The epick writers have found the proemial part of the poem such an addition to their undertaking, that they have almost unanimously adopted the first lines of Homer, and the reader needs only be informed of the subject, to know in what manner the poem will begin.

But this solemn repetition is hitherto the peculiar distinction of heroick poetry ; it has never been legally extended to the lower orders of literature, but seems to be considered as an hereditary privilege, to be enjoyed only by those who claim it from their alliance to the genius of Homer.

The rules which the injudicious use of this prerogative suggested to Horace, may indeed be applied to the direction of candidates for inferior fame; it may be proper for all to remember, that they ought not to raise expectation which it is not in their power to satisfy, and that it is more pleasing to see smoke brightening into flame, than flame sinking into smoke."

This precept has been long received, both from regard to the authority of Horace, and its conformity to the general opinion of the world ; yet there have been always some, that thought it no deviation from modesty to recommend their own labours, and imagined themselves intitled by indisputable merit to an exemption from general restraints, and to clevations not allowed in common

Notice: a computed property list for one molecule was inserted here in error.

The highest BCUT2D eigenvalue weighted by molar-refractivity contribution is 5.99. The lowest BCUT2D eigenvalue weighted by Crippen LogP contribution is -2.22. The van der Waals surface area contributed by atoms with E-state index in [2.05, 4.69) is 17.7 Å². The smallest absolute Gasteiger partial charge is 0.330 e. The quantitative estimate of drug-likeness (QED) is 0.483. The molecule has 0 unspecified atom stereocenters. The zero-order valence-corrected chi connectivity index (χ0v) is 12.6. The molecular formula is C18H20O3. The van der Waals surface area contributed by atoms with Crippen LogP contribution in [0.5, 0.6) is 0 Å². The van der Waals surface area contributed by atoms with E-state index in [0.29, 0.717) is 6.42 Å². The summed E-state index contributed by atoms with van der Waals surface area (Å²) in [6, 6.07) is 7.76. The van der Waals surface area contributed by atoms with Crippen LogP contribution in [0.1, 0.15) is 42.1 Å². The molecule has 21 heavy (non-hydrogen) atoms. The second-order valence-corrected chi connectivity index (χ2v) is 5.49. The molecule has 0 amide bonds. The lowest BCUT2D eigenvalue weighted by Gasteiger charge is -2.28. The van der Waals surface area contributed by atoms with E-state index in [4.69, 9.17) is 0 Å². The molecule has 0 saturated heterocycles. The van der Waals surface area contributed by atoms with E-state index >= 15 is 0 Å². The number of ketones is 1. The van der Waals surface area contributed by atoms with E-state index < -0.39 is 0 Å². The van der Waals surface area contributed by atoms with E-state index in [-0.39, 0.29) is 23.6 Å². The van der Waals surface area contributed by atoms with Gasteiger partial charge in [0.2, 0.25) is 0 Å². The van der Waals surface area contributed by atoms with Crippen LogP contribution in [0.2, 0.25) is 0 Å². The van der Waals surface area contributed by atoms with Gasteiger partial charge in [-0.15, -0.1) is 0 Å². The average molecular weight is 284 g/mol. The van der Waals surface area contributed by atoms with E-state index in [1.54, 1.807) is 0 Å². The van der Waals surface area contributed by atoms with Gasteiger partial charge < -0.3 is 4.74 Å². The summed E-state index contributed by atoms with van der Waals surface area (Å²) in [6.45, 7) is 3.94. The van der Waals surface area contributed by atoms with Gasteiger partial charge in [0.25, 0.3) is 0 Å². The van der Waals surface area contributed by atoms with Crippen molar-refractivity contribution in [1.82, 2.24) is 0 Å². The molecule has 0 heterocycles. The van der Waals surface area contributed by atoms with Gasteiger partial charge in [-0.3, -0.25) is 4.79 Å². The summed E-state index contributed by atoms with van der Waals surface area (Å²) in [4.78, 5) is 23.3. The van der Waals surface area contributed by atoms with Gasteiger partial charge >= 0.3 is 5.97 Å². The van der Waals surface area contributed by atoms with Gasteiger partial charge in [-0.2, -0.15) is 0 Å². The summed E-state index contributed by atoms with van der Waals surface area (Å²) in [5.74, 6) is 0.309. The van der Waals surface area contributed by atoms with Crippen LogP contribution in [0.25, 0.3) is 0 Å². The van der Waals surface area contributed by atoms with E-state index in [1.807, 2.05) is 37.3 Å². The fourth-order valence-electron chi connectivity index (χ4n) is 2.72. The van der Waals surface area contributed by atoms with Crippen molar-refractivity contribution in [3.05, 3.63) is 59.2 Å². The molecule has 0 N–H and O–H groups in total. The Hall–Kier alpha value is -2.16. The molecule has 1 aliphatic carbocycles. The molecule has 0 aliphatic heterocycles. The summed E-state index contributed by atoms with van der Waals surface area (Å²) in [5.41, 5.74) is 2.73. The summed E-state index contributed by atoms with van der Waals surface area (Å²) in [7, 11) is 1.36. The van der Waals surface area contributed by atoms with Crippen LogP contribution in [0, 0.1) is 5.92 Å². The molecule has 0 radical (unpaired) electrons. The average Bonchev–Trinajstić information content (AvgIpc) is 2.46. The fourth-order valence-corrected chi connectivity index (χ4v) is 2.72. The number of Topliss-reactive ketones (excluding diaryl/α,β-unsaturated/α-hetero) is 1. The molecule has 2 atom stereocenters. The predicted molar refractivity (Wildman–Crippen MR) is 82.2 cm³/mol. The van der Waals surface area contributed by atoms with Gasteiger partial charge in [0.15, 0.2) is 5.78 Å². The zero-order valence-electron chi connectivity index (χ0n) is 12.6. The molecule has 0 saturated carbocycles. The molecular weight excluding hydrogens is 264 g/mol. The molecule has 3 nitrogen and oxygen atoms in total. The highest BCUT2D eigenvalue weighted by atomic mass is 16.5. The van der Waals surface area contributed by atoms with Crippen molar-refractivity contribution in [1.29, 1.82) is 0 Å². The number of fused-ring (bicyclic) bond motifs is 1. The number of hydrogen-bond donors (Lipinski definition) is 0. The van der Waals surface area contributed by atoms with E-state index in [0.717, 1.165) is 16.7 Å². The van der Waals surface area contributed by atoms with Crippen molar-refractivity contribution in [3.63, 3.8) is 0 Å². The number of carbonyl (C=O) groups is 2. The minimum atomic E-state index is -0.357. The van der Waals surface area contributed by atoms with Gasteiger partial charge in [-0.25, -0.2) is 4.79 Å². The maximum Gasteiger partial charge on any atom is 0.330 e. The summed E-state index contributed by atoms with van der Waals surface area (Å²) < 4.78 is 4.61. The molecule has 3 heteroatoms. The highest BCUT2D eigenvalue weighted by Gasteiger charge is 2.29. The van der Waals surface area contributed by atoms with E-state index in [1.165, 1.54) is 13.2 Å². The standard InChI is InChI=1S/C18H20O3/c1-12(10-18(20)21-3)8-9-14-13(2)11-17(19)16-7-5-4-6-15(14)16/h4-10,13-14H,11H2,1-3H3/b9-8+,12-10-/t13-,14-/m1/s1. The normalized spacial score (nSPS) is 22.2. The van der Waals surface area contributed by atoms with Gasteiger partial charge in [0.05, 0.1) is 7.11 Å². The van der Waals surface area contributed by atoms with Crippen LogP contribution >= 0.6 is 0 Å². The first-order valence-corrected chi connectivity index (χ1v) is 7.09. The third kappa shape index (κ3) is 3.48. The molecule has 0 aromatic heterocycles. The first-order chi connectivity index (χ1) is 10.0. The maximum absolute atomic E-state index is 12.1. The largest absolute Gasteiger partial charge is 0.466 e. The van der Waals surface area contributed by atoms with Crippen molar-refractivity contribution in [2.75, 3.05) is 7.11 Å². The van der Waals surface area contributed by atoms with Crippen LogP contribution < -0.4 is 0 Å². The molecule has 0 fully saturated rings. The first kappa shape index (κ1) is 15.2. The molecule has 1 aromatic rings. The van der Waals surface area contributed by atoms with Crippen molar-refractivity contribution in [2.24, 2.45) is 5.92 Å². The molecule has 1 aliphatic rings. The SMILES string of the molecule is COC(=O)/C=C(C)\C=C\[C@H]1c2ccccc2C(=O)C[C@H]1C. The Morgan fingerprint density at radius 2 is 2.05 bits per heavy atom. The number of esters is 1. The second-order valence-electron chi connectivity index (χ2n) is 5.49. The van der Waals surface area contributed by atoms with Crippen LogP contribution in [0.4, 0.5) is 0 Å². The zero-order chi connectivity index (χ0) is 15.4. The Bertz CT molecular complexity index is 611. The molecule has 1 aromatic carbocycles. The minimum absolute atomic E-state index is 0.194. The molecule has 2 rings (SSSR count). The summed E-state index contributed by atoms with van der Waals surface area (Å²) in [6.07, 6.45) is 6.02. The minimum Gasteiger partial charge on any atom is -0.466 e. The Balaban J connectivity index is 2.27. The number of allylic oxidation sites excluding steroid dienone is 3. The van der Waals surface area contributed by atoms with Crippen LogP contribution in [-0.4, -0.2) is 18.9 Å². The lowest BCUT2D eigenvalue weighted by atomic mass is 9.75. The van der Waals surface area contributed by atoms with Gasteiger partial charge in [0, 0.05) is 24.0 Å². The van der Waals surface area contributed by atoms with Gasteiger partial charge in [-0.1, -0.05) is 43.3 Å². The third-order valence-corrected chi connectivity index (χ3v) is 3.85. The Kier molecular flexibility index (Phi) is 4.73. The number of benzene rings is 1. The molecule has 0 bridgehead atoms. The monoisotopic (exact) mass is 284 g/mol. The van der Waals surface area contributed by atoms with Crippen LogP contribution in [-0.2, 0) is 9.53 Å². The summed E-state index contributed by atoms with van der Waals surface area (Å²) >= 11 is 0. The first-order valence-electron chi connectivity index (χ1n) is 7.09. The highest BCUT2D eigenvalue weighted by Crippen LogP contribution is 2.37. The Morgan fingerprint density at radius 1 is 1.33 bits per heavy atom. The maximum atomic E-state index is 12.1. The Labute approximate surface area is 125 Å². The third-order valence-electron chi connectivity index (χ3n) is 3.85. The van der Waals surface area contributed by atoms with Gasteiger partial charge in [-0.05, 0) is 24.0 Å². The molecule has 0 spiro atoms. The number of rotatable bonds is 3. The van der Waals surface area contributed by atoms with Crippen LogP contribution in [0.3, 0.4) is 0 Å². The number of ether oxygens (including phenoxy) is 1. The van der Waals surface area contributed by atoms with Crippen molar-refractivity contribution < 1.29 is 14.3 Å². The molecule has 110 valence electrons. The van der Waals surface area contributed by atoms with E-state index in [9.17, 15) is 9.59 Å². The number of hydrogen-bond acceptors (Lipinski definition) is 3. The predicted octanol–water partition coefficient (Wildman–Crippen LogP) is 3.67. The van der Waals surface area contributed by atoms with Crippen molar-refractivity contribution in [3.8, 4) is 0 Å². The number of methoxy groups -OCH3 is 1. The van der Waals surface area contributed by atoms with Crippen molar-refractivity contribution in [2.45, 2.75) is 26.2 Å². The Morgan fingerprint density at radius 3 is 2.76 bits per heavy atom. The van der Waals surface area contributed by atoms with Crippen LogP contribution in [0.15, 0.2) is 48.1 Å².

life. They, perhaps, believed, when, like Thucydides, they bequeathed to mankind xlaya esas, an estate for ever, it was an additional favour to inform them of its value.

It may, indeed, be no less dangerous to claim, on certain occasions, too little than too much. There is something captivating in spirit and intrepidity, to which we often yield, as to a resistless power ; nor can he reasonably expect the confidence of others, who too apparently distrusts himself. , Plutarch, in his enumeration of the various occasions on which a man may without just offence proclaim his own excellencies, has omitted the case of an author entering the world ; unless it may be comprehended under this general position, that a man may lawfully praise himself for those qualities which cannot be known but from his own mouth ; as when he is among strangers, and can have no opportunity of an actual exertion of his powers. That the case of an author is parallel will scarcely be granted, because he necessarily discovers the degree of his merit to his judges when he appears at his trial. But it should be remembered, that unless his judges are inclined to favour him, they will hardly be persuaded to hear the cause.

In love, the state which fills the heart with a degree of solicitude next that of an author, it has been held a maxim, that success is most easily obtained by indirect and unperceived approaches : he who too soon professes himself a lover, raises obstacles to his own wishes ; and those whom disappointments have taught experience, endeavour to conceal their passion till they believe their mis